The last time I traveled for fun without my husband or family was over a year before my oldest child was even conceived. Traveling to Glasgow for a “Girls’ Weekend” without husband and family in tow was a big first for me. And while I’m calling it a girls’ weekend, I was actually the mom who brought her 9-month old along since he hasn’t weaned yet. But when you have three kids and you leave the loudest, rowdiest ones at home, just traveling with the infant seems like a vacation. Bringing just the baby is easy when you’re used to traveling with a whole circus. So the strollering family split in two for the weekend. The older two got a special weekend at home with daddy while mommy and baby journeyed by train to Scotland. And since the whole family wouldn’t be traveling, and both my strollers are meant for multiple kids, we ditched the stroller for the weekend too. It was weird. And liberating and just plain different.
We traveled with a baby carrier, a diaper bag, and a backpack. No stroller, no suitcase. Which, in general, worked very well and made getting on and off trains and avoiding long lift (elevator) lines to switch platforms super easy. It also meant that when restless baby grew weary of the carrier and was eventually set free I had my hands full. Without my husband to quickly hand him off to and no stroller to strap him into, both hands are constantly needed to restrain an on-the-go nine month old on a train. But we made it work.
We even survived our accidental (thank you, husband) seat reservations in the “quiet coach” on our train rides. Each happy squawk was accompanied by polite (we are in England after all) glares from the couple sitting across from me. There’s nothing more miserable than feeling self-conscious and trying to shush your happy child for every coo. So we moved. But I should have realized there was a reason we so easily snagged two unoccupied seats in the standard, no noise rules coach. There was a stag (bachelor) party that had decided to start their festivities a bit early while occupying the rear of the coach. And they were LOUD. No need to worry about my child’s happy squeals here. Apparently drunken singing sounds a lot like his siblings’ raucous playing because he slept well in our noisy coach.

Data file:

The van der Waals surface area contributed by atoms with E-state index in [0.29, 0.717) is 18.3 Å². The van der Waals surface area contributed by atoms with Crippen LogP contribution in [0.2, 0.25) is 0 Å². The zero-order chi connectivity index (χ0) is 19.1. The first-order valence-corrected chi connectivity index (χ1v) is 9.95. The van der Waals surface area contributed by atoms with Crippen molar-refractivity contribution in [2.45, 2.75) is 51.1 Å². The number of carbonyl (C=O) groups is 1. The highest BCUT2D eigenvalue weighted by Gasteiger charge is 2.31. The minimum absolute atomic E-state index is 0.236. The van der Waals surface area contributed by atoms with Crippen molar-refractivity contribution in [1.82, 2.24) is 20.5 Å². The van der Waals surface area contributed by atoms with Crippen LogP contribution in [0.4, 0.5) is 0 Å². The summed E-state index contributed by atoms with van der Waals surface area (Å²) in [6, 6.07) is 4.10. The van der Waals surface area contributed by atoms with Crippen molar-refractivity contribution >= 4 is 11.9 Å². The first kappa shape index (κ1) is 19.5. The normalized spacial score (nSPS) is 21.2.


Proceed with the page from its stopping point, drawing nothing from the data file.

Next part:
We arrived in Glasgow without fanfare and easily walked the half mile to our hotel in the heart of Glasgow’s Merchant City. It was barely six in the evening and the sun wouldn’t set for another four hours. My friends weren’t set to arrive until morning. We checked into the hotel and little man happily explored every nook and cranny of the apartment suite.
It was too quiet. I’d at least had the serenading stag party on the train to mimic the noise and chaos I’ve grown accustomed to. But now the only sound I heard was periodic cooing and little hands smacking each new surface my baby discovered. It was the first time I realized how much I talk to my three- and five-year-old. We are constantly in a state of conversation, whether it’s a scolding or discussing why dessert can’t come before dinner, there is always a conversation taking place. Any conversation with a nine month old is either completely one sided or a strange exchange of coos and squeals. We’ve spent countless late nights and early mornings just the two of us, as his internal clock learns day from night. But this opportunity to spend time with just my youngest and give him my undivided attention felt different. Different than my exhausted middle-of-the night attention. Different than my annoyed ‘why won’t you nap’ attention when his siblings are napping in the afternoon and I can’t get anything accomplished. We had nowhere else to be and nothing else that needed to be done in Glasgow that evening. So we stayed in the hotel room and played.
As my little man finally grew tired around 8, we decided to venture out and explore the city. The last time I was in Scotland was January and I lamented about the sun setting at 4 (see The Golden Rule for Travelling with Kids) . Now here I was in June with a solid two more hours before the sun would set. It was wonderful. My charming travel companion even accompanied me to dinner at a nice Italian restaurant and promptly passed out in my arms so I could enjoy my meal in peace. We slept ten hours that first night with only one middle of the night feeding. It was shaping up to be a restful weekend.